The star studded International AIDS Conference closing ceremony and some reflections
The IAS conference concluded last Friday after an exhausting but fascinating week of presentations, meetings, networking and, dare I say it, information overload! It was exactly the same scenario for the nearly ten other IAS conferences I have been to in the past. The conferences are chaotic, draining, informative and very good for networking, but beyond that hard to measure in terms of lasting impact. Yet many of us keep going back to them. They are addictive. I found myself concluding one of the sessions I was moderating by telling participants that I was looking forward to seeing them in Melbourne in 2014. One of my friends said that the addictive nature of the conference is like childbirth – and you forget very quickly how painful the last experience was! I told her it was hard for me to relate to this, since I have never had the privilege. All I know is months ago, I promised myself the DC conference would be my last – but even I find that hard to believe.
Anyway, the conference ended with the usual fanfare, with celebrity figures addressing various sessions as well as the formal closing ceremony. One of the people who spoke at a session on the intersection between tuberculosis (TB) and HIV in children was the actress Whoopi Goldberg. As a UNICEF goodwill ambassador, she stressed the need to prevent TB among children as it is still the number one killer of those living with HIV. At times she seemed like she was unsure of what she was presenting, but she has been an advocate for people living with HIV for a long time and delegates at the conference just seemed happy that she had made the effort to be there.
Dr. Elly Katabira from Uganda, the now previous President and co-chair of the IAS 2012, announced that more than 24,000 delegates had turned up at the conference in DC making it the biggest IAS conference ever. He handed over the Presidency for the IAS to Dr. Francoise Barre – Sinoussi, a French noble laureate who was responsible for the discovery of HIV.
Congresswoman Nancy Pelosi also addressed the conference sharing how she had announced that she was going to fight AIDS early on in her term in Congress and had met with some resistance. She also told us how she has been personally touched by HIV through a relative who was a bridesmaid at her wedding.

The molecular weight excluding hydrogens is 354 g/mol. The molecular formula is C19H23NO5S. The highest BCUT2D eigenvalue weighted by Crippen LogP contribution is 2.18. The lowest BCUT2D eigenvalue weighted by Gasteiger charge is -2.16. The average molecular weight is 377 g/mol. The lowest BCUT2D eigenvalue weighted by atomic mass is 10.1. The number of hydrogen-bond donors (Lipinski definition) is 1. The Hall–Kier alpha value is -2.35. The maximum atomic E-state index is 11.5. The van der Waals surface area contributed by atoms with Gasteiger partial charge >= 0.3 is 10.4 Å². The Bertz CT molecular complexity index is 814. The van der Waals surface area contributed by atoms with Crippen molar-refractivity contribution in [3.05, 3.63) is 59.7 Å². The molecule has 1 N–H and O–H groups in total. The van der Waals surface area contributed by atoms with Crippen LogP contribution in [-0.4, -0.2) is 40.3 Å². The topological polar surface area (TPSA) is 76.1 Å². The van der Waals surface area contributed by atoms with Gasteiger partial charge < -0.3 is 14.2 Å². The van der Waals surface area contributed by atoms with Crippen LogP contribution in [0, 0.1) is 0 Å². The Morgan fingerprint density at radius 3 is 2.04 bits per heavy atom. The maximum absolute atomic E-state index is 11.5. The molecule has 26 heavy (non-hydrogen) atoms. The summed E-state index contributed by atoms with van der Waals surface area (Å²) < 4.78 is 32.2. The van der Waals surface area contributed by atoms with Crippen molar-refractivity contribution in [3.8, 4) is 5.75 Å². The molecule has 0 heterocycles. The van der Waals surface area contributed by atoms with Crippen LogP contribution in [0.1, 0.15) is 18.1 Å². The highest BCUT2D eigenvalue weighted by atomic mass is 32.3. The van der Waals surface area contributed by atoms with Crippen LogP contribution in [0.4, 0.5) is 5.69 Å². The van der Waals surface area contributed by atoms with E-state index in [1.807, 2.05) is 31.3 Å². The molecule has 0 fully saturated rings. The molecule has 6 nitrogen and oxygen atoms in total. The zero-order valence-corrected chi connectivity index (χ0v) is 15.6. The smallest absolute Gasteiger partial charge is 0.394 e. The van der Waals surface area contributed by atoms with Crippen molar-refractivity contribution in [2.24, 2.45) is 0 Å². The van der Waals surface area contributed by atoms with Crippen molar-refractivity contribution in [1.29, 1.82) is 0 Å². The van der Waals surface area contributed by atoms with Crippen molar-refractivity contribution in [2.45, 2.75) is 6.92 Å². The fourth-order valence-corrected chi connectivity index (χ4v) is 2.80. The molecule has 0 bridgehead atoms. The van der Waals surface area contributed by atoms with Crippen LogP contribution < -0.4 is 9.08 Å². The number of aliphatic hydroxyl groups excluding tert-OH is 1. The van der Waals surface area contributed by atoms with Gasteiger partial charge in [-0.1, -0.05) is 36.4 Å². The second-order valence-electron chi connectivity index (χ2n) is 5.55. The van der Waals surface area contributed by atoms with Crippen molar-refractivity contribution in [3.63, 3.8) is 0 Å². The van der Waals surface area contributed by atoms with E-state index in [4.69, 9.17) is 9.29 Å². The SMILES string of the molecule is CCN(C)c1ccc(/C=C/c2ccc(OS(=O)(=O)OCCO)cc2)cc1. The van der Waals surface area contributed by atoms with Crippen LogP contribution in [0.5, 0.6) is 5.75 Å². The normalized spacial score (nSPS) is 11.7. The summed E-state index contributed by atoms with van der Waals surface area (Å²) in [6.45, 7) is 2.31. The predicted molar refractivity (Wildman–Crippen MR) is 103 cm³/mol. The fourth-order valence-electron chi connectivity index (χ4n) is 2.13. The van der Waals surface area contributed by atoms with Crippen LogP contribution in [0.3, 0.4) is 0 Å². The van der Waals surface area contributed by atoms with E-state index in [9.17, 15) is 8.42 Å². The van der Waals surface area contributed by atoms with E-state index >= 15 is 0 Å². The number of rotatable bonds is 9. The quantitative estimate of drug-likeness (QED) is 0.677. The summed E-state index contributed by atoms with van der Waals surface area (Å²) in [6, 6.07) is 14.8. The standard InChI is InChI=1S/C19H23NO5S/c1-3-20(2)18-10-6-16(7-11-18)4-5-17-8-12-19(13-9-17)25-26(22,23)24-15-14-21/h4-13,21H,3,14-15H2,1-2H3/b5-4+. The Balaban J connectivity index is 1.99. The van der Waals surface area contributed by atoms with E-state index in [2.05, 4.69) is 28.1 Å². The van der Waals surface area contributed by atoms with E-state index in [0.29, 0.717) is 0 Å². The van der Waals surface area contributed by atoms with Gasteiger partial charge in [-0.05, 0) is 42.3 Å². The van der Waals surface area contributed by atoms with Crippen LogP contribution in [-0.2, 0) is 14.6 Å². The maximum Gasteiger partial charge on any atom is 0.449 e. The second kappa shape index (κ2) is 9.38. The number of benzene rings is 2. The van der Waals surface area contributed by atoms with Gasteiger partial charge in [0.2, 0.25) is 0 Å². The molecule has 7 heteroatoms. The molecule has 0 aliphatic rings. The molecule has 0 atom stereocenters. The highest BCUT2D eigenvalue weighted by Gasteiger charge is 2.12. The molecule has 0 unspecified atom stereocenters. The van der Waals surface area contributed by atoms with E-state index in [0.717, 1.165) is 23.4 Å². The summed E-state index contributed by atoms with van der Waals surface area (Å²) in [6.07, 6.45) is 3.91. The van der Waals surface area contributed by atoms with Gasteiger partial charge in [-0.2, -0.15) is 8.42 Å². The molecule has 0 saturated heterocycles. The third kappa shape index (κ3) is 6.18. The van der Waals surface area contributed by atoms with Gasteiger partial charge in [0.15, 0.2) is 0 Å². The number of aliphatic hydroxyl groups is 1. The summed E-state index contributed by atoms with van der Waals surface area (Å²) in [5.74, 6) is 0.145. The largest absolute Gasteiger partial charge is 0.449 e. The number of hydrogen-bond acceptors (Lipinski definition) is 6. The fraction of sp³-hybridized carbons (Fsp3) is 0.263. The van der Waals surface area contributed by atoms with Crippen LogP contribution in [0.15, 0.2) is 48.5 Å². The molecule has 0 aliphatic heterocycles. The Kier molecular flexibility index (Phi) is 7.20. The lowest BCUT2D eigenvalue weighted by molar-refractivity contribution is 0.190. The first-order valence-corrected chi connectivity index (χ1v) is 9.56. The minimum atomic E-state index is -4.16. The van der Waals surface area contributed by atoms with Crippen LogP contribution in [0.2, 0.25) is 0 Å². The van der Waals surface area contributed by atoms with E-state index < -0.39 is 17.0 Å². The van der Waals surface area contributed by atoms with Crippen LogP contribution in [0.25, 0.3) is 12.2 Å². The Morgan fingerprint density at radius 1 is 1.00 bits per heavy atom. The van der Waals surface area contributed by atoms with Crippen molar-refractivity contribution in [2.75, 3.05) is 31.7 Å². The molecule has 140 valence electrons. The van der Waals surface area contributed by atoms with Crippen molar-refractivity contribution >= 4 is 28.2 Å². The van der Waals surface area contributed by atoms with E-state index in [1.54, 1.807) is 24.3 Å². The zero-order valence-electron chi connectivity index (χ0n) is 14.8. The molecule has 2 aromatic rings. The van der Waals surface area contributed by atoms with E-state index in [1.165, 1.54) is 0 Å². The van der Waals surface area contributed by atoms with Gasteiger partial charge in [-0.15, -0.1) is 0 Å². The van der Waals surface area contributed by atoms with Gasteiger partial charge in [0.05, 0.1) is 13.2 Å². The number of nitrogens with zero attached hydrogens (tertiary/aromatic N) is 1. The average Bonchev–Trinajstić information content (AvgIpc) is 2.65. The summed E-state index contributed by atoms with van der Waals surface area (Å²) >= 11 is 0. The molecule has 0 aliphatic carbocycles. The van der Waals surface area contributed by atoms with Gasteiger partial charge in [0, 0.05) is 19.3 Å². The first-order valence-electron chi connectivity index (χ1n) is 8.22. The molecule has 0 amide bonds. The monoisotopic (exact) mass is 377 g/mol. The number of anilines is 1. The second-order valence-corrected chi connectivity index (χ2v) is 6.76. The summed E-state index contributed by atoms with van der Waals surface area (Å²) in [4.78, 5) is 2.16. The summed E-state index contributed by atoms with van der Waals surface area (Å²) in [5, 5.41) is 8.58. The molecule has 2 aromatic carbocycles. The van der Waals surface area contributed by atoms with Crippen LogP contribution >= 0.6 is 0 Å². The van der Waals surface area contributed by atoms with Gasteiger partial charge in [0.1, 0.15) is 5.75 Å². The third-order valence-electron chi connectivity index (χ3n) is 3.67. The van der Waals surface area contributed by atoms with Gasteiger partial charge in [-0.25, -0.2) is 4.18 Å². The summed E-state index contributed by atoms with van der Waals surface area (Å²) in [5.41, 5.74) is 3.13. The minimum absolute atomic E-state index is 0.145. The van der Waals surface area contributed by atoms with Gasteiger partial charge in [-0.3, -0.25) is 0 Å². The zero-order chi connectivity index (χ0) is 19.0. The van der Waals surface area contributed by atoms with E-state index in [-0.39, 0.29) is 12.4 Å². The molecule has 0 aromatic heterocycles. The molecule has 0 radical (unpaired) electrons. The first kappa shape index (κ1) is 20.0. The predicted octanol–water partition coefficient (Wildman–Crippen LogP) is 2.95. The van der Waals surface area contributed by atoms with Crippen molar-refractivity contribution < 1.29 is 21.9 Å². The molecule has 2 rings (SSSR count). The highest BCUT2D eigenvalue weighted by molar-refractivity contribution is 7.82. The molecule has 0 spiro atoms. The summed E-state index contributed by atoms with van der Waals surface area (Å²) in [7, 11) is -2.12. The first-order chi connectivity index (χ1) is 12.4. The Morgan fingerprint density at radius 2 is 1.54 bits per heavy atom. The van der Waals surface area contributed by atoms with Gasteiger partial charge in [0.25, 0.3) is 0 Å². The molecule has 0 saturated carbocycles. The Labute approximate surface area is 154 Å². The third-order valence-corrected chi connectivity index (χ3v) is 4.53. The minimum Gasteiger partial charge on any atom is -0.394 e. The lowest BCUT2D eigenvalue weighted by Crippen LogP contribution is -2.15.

The keynote speaker for the closing ceremony was former US President Bill Clinton who called for more funding as well as transparency from everyone, including NGOs, to make sure that the money dedicated to HIV was going where it was supposed to go. Thanks to the kindness of some friends in high places, I also managed to get my hands on a seat in a VIP area with the best view of all the celebrity speakers.
So what were some of the take away messages from this particular AIDS conference?
Firstly it is clear that, although we may not have the vaccine or cure for HIV, the tools we have already are enough to manage HIV if used properly and effectively – if all those who need treatment get it, there should be no new HIV infections.
Young people living with HIV are making their mark, with a new generation of enthusiastic activists who were more visible at this conference than ever before. They are using the many new technologies available to become leaders and peer educators in their communities.
Finally, even though the global economy continues to exist in a state of depression and uncertainty, there are a lot of people who are still committed to funding HIV initiatives as long as they are integrated into broader health in order to make a bigger impact beyond HIV.
For some of us, working on HIV will always remain a priority not an option – no matter what. The fight continues.Tagged in: AIDS, Bill Clinton, health, HIV, International AIDS Conference, Nancy Pelosi, tuberculosis, UNICEF, Whoopi Goldberg
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